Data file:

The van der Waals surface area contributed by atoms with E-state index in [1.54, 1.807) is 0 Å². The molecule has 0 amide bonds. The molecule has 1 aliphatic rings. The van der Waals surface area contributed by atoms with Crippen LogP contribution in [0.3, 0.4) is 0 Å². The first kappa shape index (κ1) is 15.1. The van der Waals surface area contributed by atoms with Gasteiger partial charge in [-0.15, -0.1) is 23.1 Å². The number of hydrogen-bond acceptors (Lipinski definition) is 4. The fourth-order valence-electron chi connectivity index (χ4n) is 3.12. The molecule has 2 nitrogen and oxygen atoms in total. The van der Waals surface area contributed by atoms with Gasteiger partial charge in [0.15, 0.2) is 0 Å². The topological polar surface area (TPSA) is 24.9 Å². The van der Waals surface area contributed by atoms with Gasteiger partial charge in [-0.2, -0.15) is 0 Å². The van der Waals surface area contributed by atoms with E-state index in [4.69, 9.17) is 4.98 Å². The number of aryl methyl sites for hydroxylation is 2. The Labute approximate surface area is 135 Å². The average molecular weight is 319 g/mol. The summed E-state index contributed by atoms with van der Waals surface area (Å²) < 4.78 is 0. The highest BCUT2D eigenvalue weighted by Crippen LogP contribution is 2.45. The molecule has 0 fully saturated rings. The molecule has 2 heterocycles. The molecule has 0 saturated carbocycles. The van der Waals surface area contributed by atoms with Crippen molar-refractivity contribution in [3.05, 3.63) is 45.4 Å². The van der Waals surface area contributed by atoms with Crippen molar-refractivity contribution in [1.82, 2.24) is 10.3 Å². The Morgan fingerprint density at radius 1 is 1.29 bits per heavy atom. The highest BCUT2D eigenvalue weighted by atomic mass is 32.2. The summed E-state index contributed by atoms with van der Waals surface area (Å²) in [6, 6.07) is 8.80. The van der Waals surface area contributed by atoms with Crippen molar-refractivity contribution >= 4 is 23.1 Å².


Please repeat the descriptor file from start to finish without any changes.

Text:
The van der Waals surface area contributed by atoms with E-state index in [1.54, 1.807) is 0 Å². The molecule has 0 amide bonds. The molecule has 1 aliphatic rings. The van der Waals surface area contributed by atoms with Crippen LogP contribution in [0.3, 0.4) is 0 Å². The first kappa shape index (κ1) is 15.1. The van der Waals surface area contributed by atoms with Gasteiger partial charge in [-0.15, -0.1) is 23.1 Å². The number of hydrogen-bond acceptors (Lipinski definition) is 4. The fourth-order valence-electron chi connectivity index (χ4n) is 3.12. The molecule has 2 nitrogen and oxygen atoms in total. The van der Waals surface area contributed by atoms with Gasteiger partial charge in [0.15, 0.2) is 0 Å². The topological polar surface area (TPSA) is 24.9 Å². The van der Waals surface area contributed by atoms with Gasteiger partial charge in [-0.2, -0.15) is 0 Å². The van der Waals surface area contributed by atoms with E-state index in [4.69, 9.17) is 4.98 Å². The number of aryl methyl sites for hydroxylation is 2. The Labute approximate surface area is 135 Å². The average molecular weight is 319 g/mol. The summed E-state index contributed by atoms with van der Waals surface area (Å²) < 4.78 is 0. The highest BCUT2D eigenvalue weighted by Crippen LogP contribution is 2.45. The molecule has 0 fully saturated rings. The molecule has 2 heterocycles. The molecule has 0 saturated carbocycles. The van der Waals surface area contributed by atoms with Crippen molar-refractivity contribution in [3.05, 3.63) is 45.4 Å². The van der Waals surface area contributed by atoms with Crippen molar-refractivity contribution in [1.82, 2.24) is 10.3 Å². The Morgan fingerprint density at radius 1 is 1.29 bits per heavy atom. The highest BCUT2D eigenvalue weighted by atomic mass is 32.2. The summed E-state index contributed by atoms with van der Waals surface area (Å²) in [6, 6.07) is 8.80. The van der Waals surface area contributed by atoms with Crippen molar-refractivity contribution >= 4 is 23.1 Å².